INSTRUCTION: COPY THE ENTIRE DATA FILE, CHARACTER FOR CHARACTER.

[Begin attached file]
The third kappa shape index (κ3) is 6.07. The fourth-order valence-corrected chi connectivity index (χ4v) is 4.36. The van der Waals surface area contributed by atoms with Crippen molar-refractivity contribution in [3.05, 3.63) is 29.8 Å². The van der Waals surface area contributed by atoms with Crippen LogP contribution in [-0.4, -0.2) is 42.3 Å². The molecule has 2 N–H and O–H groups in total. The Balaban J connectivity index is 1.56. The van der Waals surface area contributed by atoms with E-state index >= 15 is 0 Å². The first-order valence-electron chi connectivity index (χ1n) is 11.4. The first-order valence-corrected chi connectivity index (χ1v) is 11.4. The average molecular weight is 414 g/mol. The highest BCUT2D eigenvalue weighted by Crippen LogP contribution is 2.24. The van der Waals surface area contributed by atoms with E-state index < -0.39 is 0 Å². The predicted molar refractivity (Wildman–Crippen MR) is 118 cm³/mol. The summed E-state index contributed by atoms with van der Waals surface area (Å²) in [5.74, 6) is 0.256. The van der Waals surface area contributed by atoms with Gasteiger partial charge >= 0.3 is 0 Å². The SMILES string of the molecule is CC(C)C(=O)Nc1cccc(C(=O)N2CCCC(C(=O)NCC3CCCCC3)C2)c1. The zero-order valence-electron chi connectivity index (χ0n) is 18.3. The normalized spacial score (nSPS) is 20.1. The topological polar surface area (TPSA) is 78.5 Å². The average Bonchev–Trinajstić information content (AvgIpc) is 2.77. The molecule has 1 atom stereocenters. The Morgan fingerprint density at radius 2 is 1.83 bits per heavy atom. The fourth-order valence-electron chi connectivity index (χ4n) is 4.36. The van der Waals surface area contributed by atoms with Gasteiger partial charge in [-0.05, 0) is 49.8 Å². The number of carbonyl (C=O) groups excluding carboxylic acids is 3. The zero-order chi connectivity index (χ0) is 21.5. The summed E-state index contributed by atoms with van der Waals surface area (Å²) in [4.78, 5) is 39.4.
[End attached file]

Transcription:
The third kappa shape index (κ3) is 6.07. The fourth-order valence-corrected chi connectivity index (χ4v) is 4.36. The van der Waals surface area contributed by atoms with Crippen molar-refractivity contribution in [3.05, 3.63) is 29.8 Å². The van der Waals surface area contributed by atoms with Crippen LogP contribution in [-0.4, -0.2) is 42.3 Å². The molecule has 2 N–H and O–H groups in total. The Balaban J connectivity index is 1.56. The van der Waals surface area contributed by atoms with E-state index >= 15 is 0 Å². The first-order valence-electron chi connectivity index (χ1n) is 11.4. The first-order valence-corrected chi connectivity index (χ1v) is 11.4. The average molecular weight is 414 g/mol. The highest BCUT2D eigenvalue weighted by Crippen LogP contribution is 2.24. The van der Waals surface area contributed by atoms with E-state index < -0.39 is 0 Å². The predicted molar refractivity (Wildman–Crippen MR) is 118 cm³/mol. The summed E-state index contributed by atoms with van der Waals surface area (Å²) in [5.74, 6) is 0.256. The van der Waals surface area contributed by atoms with Gasteiger partial charge >= 0.3 is 0 Å². The SMILES string of the molecule is CC(C)C(=O)Nc1cccc(C(=O)N2CCCC(C(=O)NCC3CCCCC3)C2)c1. The zero-order valence-electron chi connectivity index (χ0n) is 18.3. The normalized spacial score (nSPS) is 20.1. The topological polar surface area (TPSA) is 78.5 Å². The average Bonchev–Trinajstić information content (AvgIpc) is 2.77. The molecule has 1 atom stereocenters. The Morgan fingerprint density at radius 2 is 1.83 bits per heavy atom. The fourth-order valence-electron chi connectivity index (χ4n) is 4.36. The van der Waals surface area contributed by atoms with Gasteiger partial charge in [-0.05, 0) is 49.8 Å². The number of carbonyl (C=O) groups excluding carboxylic acids is 3. The zero-order chi connectivity index (χ0) is 21.5. The summed E-state index contributed by atoms with van der Waals surface area (Å²) in [4.78, 5) is 39.4.